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deacon

Public Access

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deacon

Will MN ever start a public access program like ND (PLOTS)& SD (Walk In Areas)?

These programs have been very positive. Give hunters that do not reside in the area or can afford a guide the opportunity to have immediate easy access to lots of land.

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CodyDawg

Both of those programs are flawed. the main flaw is that there is no incentive to the landowner to provide quality habitat. In fact, I have seen many, many PLOTS lands mowed. Completely worthless for hunting. A better program is Montana's where land owners get paid by the number of hunters who actually hunt it. Now there is some incentive and the money goes to where the hunters go.

One of the big obstacles in MN is deer hunting. So much of MN is tied up for deer hunting. How are you going to convince people to give up there deer hunting areas? They may be willing to let people duck or pheasant hunt, but deer hunting is too important and they will not enter the program. i dont have a good solution for that other than take November out of the program?

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Powerstroke

I don't think you need to take november out, just restrict firearm use to no single projectile weapons...only those with pellets.

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daredevil_tipped_w/leech

Minnesota already has 100's of thousands and maybe even millions of State, Federal, and paper company owned lands which are available to hunt. What species were you specifically referring to harvesting?

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Sartell Angler

Quote:

Both of those programs are flawed. the main flaw is that there is no incentive to the landowner to provide quality habitat. In fact, I have seen many, many PLOTS lands mowed. Completely worthless for hunting. A better program is Montana's where land owners get paid by the number of hunters who actually hunt it. Now there is some incentive and the money goes to where the hunters go.

One of the big obstacles in MN is deer hunting. So much of MN is tied up for deer hunting. How are you going to convince people to give up there deer hunting areas? They may be willing to let people duck or pheasant hunt, but deer hunting is too important and they will not enter the program. i dont have a good solution for that other than take November out of the program?


Two very good points.

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CodyDawg

No single projectiles is certainly a good start, but people will not want pheasant and duck hunters hunting their land on deer hunting days. This is a tough problem that I dont have a good solution for.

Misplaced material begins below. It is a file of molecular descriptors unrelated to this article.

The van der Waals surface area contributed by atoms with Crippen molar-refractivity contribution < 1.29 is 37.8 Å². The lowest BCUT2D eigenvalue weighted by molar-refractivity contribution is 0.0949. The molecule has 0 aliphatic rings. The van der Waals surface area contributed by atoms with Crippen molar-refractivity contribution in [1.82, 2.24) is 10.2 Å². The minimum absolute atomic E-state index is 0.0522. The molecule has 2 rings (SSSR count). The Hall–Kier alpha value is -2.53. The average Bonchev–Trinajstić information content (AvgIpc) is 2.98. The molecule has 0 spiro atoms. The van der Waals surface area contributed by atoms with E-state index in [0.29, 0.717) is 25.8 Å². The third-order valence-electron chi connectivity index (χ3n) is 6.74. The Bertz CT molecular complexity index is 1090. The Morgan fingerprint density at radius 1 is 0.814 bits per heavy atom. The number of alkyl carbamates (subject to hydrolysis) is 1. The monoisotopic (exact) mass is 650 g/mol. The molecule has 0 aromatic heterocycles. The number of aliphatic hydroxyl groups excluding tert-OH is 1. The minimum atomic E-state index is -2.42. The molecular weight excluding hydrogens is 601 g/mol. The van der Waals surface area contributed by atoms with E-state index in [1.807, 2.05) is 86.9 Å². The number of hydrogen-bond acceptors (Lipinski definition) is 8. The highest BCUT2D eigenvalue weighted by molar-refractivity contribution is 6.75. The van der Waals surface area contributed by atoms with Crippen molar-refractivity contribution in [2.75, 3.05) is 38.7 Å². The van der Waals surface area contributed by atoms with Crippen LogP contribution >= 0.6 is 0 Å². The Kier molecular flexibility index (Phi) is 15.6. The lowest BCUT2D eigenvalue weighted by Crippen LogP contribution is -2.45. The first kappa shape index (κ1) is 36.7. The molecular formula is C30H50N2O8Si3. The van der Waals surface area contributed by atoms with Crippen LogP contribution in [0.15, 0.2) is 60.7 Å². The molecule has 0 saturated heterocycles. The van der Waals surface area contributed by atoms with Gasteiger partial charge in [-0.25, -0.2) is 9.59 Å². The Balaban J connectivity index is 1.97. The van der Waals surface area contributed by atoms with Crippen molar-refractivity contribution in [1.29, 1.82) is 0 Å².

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yakfisher

Allow the land owners to post it closed during firearms dear season, or for the five days prior to the weekend and the 2 days it is open. Personally I don't like to be out hunting birds on those weekend anyway. I just seems to be really dangerous to me, after all of the stories I've heard about guys blasting away at a deer on the run I really would prefer to be in town.

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Jackpine Rob

South Dakota's program allows the landowner to allow only certain types of hunting. If the landowner doesn't allow big game hunters, that will be specified in the Atlas. If they don't allow upland or waterfowl or furbearers or whatever, that will be noted in the Atlas. If they don't want spring snow goose hunters, that will be noted in the Atlas.

Its pretty simple.

As for marginal or worthless lands, it shouldn't be too difficult for the CO or whomever is doing the enrolling to quickly determine if the land in question is worth paying taxpayer dollars for. Again, pretty simple.

Especially in areas of heavy agricultural use, a program such as this makes a lot of sense.

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deacon

ND program is great for upland and waterfowl. Have hunted ND PLOTS many times and been successful. Some of the ND PLOTS are farmed fields in which the ND Game & Fish pays a reduced price. ND has over 900,000 acres in PLOTS.

The Fed's let the farmers hay the land during drought periods, as these lands are usually in the CRP program. The ND & SD programs may not be perfect but these programs are better than no program like MN. There just are not that many opportunities in MN for the free lance hunter. "That's a fact Jack" - Carl Spangler

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  • Your Responses - Share & Have Fun :)

    • smurfy
      sheez got that right!!!!!!!!!
    • hunterdown
      I might be able to make this, I think Jr. will have the time off as well....so, maybe him and I?
    • Rick